cd; special paper sleeve; 2007
1 天安门广场升旗 (2:31)
2 北京卖报小贩 (1:33)
3 电信大楼的时钟(1:42) – 录音：颜峻
4 景山公园的老歌 (3:28)
5 中文割字机器 (1:46)
6 天空中鸽子发出的哨声 (4:42)
7 呼叫鸽子 (1:34)
8 大枣掉落碗里(1:55) – 录音：北京中央音乐学院学生
9 磨刀的人(2:47) – 录音：高磊与董轩成
10 胡同里的寂静 (1:17)
11 北京风里的笼中鸟 (2:54)
12 街头叫卖1 (0:27)
13 街头叫卖2 (0:34)
14 大楼夜间施工 (3:16)
15 交通噪音 (1:53)
16 北京出租车计价表 (0:40)
17 后海之夜 (1:49) – 录音： 中央音乐学院学生
18 说英文的出租车计价表 (0:35) –录音：高磊与董轩成
19 幼儿园里的小孩 (1:54) – 录音：颜峻
20 小学生在课堂上的朗读 (2:32)
21 中学女学生 (1:50) – 录音：高磊与董轩成
22 漫步银杏叶上 (1:23) – 录音：高磊与董轩成
24 “吃了吗？” (0:46) –录音：颜峻
25 数钞票 (1:18) – 录音：高磊与董轩成
26 胡同里的餐厅 (2:19) – 录音：高磊与董轩成
27 北京地铁街头艺人 (2:04)
28 北京地铁广播 (3:54)
29 前门的钥匙 (0:31) – 录音：高磊与董轩成
this is favorite sounds choosen by Beijinger. from “have you eaten?” to bell of telegraph center. from character engraving machine to pigeon whistles…
in 2005, British Council curated Sound And The City project in China. UK artist and musician Peter Cusack holded this Favorite Beijing Sound as a part. also as a continuation after his Favorite Sound London, Chicago and Prague.
supported by British Council
1 Raising the Flag in Tiananmen Square (2:31)
Everyday at sunrise crowds of people watch as the Chinese flag is raised high on the flagpole in Tiananmen Square, while the national anthem plays through loudspeakers.
“I was only 8 years old, when I watched the national flag-raising ceremony for the first time. The sound of the firm steps of those soldiers has been engraved in my mind. Even now I find it sacred. As a native Beijing citizen, I feel happy that I could watch at Tian’anmen Square.”
2 Beijing Newspaper Seller (1:33)
Sampling loudhailers can be heard everywhere in Beijing, used by even the smallest stallholder for loudly advertising their wares. One of most ubiquitous is for the evening newspapers, “Evening Paper, Beijing Evening News, Evening Paper, Mirror”.
3 Telegraph Building Clock (1:42) – recording: Yan Jun
Several people mentioned this clock chime as a sound they found particularly symbolic of Beijing.
4 Old Songs in Jingshan Park (3:28)
Particularly at weekends thousands of older people gather in parks to play music, practice tai chi, ballroom dance or sing old revolutionary songs in choirs hundreds strong. This is many people’s favourite sound of Beijing.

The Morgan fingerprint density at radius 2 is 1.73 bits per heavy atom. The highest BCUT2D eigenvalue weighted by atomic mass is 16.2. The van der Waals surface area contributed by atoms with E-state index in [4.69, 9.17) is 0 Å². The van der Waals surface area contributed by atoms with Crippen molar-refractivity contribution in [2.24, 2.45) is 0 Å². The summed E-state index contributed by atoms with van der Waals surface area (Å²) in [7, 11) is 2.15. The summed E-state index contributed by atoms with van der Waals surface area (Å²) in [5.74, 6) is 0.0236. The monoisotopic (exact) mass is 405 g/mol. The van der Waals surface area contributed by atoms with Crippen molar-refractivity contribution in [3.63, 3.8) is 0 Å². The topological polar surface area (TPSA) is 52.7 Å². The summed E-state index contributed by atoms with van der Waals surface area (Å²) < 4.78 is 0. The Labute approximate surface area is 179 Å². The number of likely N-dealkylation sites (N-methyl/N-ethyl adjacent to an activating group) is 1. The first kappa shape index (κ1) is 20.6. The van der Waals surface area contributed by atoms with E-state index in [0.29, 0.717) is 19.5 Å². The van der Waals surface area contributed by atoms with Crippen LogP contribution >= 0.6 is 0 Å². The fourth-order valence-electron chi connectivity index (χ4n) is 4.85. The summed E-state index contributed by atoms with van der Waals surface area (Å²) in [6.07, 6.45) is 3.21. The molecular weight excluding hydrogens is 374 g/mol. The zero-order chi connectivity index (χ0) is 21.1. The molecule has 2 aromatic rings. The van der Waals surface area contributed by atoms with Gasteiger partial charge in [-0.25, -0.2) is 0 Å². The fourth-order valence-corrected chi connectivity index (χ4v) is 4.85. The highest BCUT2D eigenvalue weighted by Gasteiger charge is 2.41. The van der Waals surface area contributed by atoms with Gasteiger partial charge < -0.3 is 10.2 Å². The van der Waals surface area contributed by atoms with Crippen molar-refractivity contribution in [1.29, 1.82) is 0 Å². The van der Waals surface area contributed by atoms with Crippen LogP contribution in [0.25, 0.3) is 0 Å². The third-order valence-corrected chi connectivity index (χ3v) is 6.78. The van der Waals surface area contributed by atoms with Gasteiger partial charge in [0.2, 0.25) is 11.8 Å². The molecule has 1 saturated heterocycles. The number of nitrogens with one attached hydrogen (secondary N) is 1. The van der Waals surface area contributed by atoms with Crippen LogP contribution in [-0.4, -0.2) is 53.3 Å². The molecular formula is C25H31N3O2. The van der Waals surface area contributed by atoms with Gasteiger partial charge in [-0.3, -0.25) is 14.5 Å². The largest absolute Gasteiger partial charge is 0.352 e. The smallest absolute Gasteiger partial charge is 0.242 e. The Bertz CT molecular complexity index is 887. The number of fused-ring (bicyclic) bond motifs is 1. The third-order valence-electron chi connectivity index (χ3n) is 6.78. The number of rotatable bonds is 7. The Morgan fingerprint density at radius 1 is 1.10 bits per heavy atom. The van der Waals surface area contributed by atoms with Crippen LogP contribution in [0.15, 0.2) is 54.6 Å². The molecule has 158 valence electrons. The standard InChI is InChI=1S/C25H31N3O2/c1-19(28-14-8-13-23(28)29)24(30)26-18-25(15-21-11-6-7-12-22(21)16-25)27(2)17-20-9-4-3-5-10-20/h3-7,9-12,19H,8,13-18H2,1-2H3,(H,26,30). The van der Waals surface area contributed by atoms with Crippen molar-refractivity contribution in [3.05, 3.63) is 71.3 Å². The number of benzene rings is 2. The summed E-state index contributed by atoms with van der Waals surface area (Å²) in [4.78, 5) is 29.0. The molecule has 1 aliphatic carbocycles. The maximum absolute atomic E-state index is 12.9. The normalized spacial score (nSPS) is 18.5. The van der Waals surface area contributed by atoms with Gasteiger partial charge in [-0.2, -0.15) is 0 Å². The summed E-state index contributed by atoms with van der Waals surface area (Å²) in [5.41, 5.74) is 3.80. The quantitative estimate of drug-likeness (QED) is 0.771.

“I love this kind of reminiscence, making me feel warm. And I love the feelings like going around and cleaning the old photos.”
5 Character Engraving Machine (1:46)
Art design shops usually have machines for cutting Chinese characters into paper or card. The machine’s sound and rhythm changes according to the character’s size and shape.
6 Pigeon Whistles in the Sky (4:42)
Small bamboo whistles fitted to pigeons’ tails create magical chords in the sky when they fly. It is a unique tradition, sadly in decline. This recording was made in Dahzalan, a famous hutong of numerous small shops, full of life and sonic details. The area is likely to disappear as part of Beijing’s massive re-development.
7 Calling the Pigeons (1:34)
Beijing’s pigeons are not wild but are kept in lofts, often situated on house roofs. Here, amongst the very human sounds of a narrow hutting street, the owner of the pigeons heard in the previous track calls down his flock.
8 Chinese Dates Falling into Bowls (1:55) – recording: students from the Central Conservatory of Music, Beijing.
In autumn people in Beijing courtyards would pick dates by placing bowls under the trees and shaking the branches with bamboo poles. Today it is a rare sound. In this recording the students have re-created the scene by dropping dates from high up a tree.
9 Knife Sharpener Man (2:47) – recording: Gao Lei & Dong Xuancheng
Another disappearing Beijing sound. The ‘knife sharpener man’ attracts customers by scrapping a ridged metal plate hanging round his chest and by his cry, “Sharpen scissors! Sharpen knife!”
10 Hutong Quiet (1:17)
Amongst Beijing’s chaos it is still possible to find places of the utmost quiet. Here the still of a hutong street is broken by a father and son and a passing bicycle.
11 Beijing Wind with Caged Songbirds (2:54)
For some the sound of Beijing wind is very special, although they say its character is being changed by the ever increasing number of high-rise buildings.
“In Beijing, the place that I find most beautiful is where there’s wind. Because there is wind there”
12 Street Cry1 (0:27)
Men with bicycle carts crying “Rubbish recycling! Empty bottle recycling!” is a particularly Beijing sound.
13 Street Cry2 (0:34)
14 Building Site at Night (3:16)